New Book: Creationism, Intelligent Design Are Fully Compatible with Evolution
"Evolutionary creationism" sounds like a contradiction in terms, but to theologian and biologist Denis Lamoureux, it is the liberating truth of the Holy Spirit as revealed in both Scripture and nature. Indeed, in his view, creationism, intelligent design, and evolution all work together to proclaim the glory of God, and his reading of scripture frees Christians from the dichotomy of God-given creation verses atheistic evolution.
But Lamoureux, now associate professor of science and religion at the University of Alberta, did not always hold this view. He was raised to believe in six-day creation, became an atheist when he discovered evidence for evolution, and only came back to the faith years later. After his return to Christianity, he made it his life's mission to disprove evolution.
"I walked out of medical school to be a creation scientist," he told PJ Media in an interview Tuesday. The military was paying his entire dentist's salary (he estimated it at $250,000 per year in today's dollars) for him to go to medical school, but he walked away from it in order to study theology and biology and fight the good fight against atheistic evolution.
Only through studying the Word of God deeply in seminary did Lamoureux realize that there was no inherent contradiction between God's theological truths and the science of evolution. The title of his new book says it all: Evolution: Scripture and Nature Say Yes!
The author described the deeply personal moment when he suddenly realized that scripture does not rule out modern science — "There was a moment where all this came into my mind and just exploded," he told PJ Media. "All of a sudden I sensed the Holy Spirit putting his arms around me. Intelligent design in nature hit me like a ton of bricks."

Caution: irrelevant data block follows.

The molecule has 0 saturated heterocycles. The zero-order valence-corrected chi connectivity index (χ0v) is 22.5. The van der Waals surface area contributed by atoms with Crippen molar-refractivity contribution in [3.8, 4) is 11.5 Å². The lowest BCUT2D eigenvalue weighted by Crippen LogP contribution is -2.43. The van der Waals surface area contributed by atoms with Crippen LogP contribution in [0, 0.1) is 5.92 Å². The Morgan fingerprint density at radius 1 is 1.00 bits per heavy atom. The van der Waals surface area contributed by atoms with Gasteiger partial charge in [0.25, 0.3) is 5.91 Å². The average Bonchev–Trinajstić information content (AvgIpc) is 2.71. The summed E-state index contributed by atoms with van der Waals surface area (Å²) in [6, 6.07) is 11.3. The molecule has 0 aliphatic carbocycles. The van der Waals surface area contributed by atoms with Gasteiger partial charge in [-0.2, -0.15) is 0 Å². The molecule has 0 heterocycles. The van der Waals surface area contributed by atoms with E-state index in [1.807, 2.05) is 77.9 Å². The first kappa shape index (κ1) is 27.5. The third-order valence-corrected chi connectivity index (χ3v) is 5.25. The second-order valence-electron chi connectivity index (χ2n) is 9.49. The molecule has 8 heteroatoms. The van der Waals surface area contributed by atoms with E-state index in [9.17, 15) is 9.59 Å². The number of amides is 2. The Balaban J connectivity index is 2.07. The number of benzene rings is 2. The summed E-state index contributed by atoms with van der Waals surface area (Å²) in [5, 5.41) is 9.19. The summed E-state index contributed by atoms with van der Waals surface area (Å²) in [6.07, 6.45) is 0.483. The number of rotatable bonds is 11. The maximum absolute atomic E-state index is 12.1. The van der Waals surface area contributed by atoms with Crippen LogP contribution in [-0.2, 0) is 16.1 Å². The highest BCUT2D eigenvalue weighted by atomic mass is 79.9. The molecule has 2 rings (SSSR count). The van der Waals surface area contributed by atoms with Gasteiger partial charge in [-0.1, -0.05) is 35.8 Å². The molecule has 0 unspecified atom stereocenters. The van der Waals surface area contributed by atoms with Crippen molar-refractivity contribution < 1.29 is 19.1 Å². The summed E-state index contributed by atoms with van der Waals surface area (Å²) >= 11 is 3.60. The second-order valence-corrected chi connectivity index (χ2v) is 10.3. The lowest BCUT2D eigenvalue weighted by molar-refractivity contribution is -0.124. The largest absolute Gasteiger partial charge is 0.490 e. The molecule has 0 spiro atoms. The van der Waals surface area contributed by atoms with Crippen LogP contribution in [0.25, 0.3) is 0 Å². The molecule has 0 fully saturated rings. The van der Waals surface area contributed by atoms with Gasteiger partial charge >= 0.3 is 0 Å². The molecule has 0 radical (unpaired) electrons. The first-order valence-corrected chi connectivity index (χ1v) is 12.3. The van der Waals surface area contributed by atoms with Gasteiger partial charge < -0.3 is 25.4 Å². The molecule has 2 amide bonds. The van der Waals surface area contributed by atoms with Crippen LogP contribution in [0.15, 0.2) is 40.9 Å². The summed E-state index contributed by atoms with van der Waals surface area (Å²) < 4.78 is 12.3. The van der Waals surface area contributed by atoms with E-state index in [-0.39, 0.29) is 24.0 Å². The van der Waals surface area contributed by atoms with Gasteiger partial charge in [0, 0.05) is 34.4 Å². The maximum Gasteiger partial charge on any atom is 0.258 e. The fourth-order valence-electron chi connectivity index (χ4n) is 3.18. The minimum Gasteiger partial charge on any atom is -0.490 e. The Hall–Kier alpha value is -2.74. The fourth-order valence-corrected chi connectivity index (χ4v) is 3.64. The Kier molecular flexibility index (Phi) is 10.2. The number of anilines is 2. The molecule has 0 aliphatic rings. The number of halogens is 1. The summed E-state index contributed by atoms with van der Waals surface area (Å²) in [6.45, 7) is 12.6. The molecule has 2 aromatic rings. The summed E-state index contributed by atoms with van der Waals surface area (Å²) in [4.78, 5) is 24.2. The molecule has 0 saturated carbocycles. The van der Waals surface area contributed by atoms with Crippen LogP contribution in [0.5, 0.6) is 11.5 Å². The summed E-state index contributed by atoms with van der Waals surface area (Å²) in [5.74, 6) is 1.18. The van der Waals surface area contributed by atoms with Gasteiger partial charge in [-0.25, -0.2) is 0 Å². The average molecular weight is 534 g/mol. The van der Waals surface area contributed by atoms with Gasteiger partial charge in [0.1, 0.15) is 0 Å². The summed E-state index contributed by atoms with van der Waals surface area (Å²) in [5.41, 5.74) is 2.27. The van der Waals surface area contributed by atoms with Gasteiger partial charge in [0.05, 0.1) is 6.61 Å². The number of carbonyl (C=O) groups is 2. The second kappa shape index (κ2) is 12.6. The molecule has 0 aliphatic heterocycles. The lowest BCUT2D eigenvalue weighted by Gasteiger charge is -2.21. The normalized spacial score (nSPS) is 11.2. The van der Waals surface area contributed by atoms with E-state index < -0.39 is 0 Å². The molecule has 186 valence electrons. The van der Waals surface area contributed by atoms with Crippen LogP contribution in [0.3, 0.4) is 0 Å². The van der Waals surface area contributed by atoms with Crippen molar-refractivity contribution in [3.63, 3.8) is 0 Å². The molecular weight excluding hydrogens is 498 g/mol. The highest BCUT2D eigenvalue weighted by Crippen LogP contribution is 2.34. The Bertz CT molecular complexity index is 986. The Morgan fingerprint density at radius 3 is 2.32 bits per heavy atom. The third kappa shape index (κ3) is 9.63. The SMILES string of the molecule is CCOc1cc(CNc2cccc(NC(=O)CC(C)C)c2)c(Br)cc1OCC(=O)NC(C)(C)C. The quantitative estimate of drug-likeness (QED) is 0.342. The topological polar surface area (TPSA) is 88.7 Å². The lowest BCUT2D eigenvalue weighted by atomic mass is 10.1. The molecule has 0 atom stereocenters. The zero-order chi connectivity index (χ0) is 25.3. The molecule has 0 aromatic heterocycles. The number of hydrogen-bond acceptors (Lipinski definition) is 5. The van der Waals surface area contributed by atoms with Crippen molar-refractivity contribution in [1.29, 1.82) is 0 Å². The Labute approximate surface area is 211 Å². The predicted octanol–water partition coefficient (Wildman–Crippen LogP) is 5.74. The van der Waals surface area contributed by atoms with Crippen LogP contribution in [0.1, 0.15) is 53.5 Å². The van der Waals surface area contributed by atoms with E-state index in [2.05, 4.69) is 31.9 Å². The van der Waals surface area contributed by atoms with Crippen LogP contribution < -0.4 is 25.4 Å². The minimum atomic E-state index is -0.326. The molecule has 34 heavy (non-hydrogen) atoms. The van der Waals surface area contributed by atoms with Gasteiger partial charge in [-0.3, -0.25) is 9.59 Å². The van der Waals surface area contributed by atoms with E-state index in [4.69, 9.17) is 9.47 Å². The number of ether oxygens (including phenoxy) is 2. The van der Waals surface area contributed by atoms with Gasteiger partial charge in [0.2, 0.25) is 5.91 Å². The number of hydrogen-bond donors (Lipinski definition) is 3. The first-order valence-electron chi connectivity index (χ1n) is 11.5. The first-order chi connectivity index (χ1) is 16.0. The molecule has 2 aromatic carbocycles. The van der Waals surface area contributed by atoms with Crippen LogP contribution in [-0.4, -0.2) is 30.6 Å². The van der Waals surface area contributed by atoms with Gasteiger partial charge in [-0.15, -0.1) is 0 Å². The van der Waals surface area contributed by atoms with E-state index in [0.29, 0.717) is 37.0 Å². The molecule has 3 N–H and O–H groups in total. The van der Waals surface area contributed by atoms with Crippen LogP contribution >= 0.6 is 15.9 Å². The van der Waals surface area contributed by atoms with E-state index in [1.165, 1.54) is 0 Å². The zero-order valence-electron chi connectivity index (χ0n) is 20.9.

Lamoureux had been led to reject a certain idea about science and scripture — that ancient scientific truths revealed in the Bible would be confirmed by modern science, and that the Bible was meant to reveal facts about nature as well as inerrant spiritual truths. But his deep study of theology and the Bible actually led him away from this view, which he calls Concordism. And it terrified him — he thought he was walking away from God.
"The Lord said to me, what you're stepping away from here is Concordism, you're not stepping away from me, or from the Bible," the author explained. God accommodated His calling to Lamoureux to fit the man's specific circumstances — and that deeply personal experience helped him to understand why the Bible should not be read as a science book, but rather as the inerrant Word of God for spiritual truths.
The thing that scared Lamoureux and made him think he was rejecting God was his discovery of the ancient science in scripture. This is more than the well-known facts that the Bible represents the sun rising and setting, rather than the Earth revolving around it. All throughout scripture there is a view of the universe which seems extremely primitive to people today, but was the height of sophistication in the ancient world.
Reading the Bible from the viewpoint of the ancients is very important. Some Christians read their view of the universe into the Bible's text, and this is a big mistake, the author explained. Looking at the text on its own terms suggests a few key facts about the world — facts that everyone today knows are wrong.
For instance, the Bible speaks of a "firmament" in the heavens. People in the ancient Near East believed that the earth was flat, that it was a circle surrounded by a sea, and that it was covered by a solid dome (firmament literally means "pounded out," strong and hard) which held up the waters in heaven. In fact, there were two "heavens:" the dome with the sun, moon, and stars in it, and the realm on top of the heavenly sea where God lived.
This view of the world pervades scripture, and explains some odd passages like Jesus being able to see all the kingdoms of the world from a high place (Matthew 4:8-9) and the idea that when Jesus comes back to Earth, everyone will be able to see him at once (Revelation 1:7).
There are other inconvenient errors, such as Jesus calling the mustard seed the smallest of all seeds (when the orchid produces even smaller seeds), and the idea that women only incubate human babies (women are said to be "barren" because the ancients thought of a baby coming from the man and planted in the woman's womb, like planting seed in the earth).
But it is easy to explain these gross scientific errors, by pointing out the real purpose of scripture — and Lamoureux insisted that he still believes the Bible to be the inerrant (completely true) Word of God.
Next Page: How to reconcile scientific errors in the Bible with the perfection of God's Word.